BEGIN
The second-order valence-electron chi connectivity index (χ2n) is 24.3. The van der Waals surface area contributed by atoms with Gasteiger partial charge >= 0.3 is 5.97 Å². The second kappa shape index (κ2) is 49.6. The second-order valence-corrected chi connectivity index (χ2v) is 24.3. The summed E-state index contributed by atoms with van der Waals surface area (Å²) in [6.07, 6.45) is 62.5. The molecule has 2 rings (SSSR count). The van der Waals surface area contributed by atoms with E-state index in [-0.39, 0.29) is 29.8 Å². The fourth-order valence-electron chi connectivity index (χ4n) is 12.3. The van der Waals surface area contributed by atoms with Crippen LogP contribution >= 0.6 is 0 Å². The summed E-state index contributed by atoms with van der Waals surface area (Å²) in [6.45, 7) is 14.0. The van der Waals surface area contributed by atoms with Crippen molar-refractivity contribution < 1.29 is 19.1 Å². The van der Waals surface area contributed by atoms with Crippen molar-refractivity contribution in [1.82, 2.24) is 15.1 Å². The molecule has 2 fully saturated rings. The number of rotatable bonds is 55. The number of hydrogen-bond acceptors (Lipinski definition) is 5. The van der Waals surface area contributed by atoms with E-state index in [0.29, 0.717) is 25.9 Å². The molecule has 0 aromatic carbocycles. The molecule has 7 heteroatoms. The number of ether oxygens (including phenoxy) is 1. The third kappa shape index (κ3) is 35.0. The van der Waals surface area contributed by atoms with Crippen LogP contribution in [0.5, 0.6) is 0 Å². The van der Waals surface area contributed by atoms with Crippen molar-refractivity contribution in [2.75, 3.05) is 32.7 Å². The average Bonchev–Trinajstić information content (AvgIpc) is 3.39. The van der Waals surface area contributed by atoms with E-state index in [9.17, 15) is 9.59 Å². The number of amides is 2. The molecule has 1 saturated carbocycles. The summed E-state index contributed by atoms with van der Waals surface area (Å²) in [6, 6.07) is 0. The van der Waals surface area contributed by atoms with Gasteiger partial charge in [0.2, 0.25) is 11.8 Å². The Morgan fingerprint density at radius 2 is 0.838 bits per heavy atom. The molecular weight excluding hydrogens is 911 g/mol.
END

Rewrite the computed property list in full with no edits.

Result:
The second-order valence-electron chi connectivity index (χ2n) is 24.3. The van der Waals surface area contributed by atoms with Gasteiger partial charge >= 0.3 is 5.97 Å². The second kappa shape index (κ2) is 49.6. The second-order valence-corrected chi connectivity index (χ2v) is 24.3. The summed E-state index contributed by atoms with van der Waals surface area (Å²) in [6.07, 6.45) is 62.5. The molecule has 2 rings (SSSR count). The van der Waals surface area contributed by atoms with E-state index in [-0.39, 0.29) is 29.8 Å². The fourth-order valence-electron chi connectivity index (χ4n) is 12.3. The van der Waals surface area contributed by atoms with Crippen LogP contribution >= 0.6 is 0 Å². The summed E-state index contributed by atoms with van der Waals surface area (Å²) in [6.45, 7) is 14.0. The van der Waals surface area contributed by atoms with Crippen molar-refractivity contribution < 1.29 is 19.1 Å². The van der Waals surface area contributed by atoms with Crippen molar-refractivity contribution in [1.82, 2.24) is 15.1 Å². The molecule has 2 fully saturated rings. The number of rotatable bonds is 55. The number of hydrogen-bond acceptors (Lipinski definition) is 5. The van der Waals surface area contributed by atoms with E-state index in [0.29, 0.717) is 25.9 Å². The molecule has 0 aromatic carbocycles. The molecule has 7 heteroatoms. The number of ether oxygens (including phenoxy) is 1. The third kappa shape index (κ3) is 35.0. The van der Waals surface area contributed by atoms with Crippen LogP contribution in [0.5, 0.6) is 0 Å². The van der Waals surface area contributed by atoms with Crippen molar-refractivity contribution in [2.75, 3.05) is 32.7 Å². The average Bonchev–Trinajstić information content (AvgIpc) is 3.39. The van der Waals surface area contributed by atoms with E-state index in [9.17, 15) is 9.59 Å². The number of amides is 2. The molecule has 1 saturated carbocycles. The summed E-state index contributed by atoms with van der Waals surface area (Å²) in [6, 6.07) is 0. The van der Waals surface area contributed by atoms with Gasteiger partial charge in [0.2, 0.25) is 11.8 Å². The Morgan fingerprint density at radius 2 is 0.838 bits per heavy atom. The molecular weight excluding hydrogens is 911 g/mol.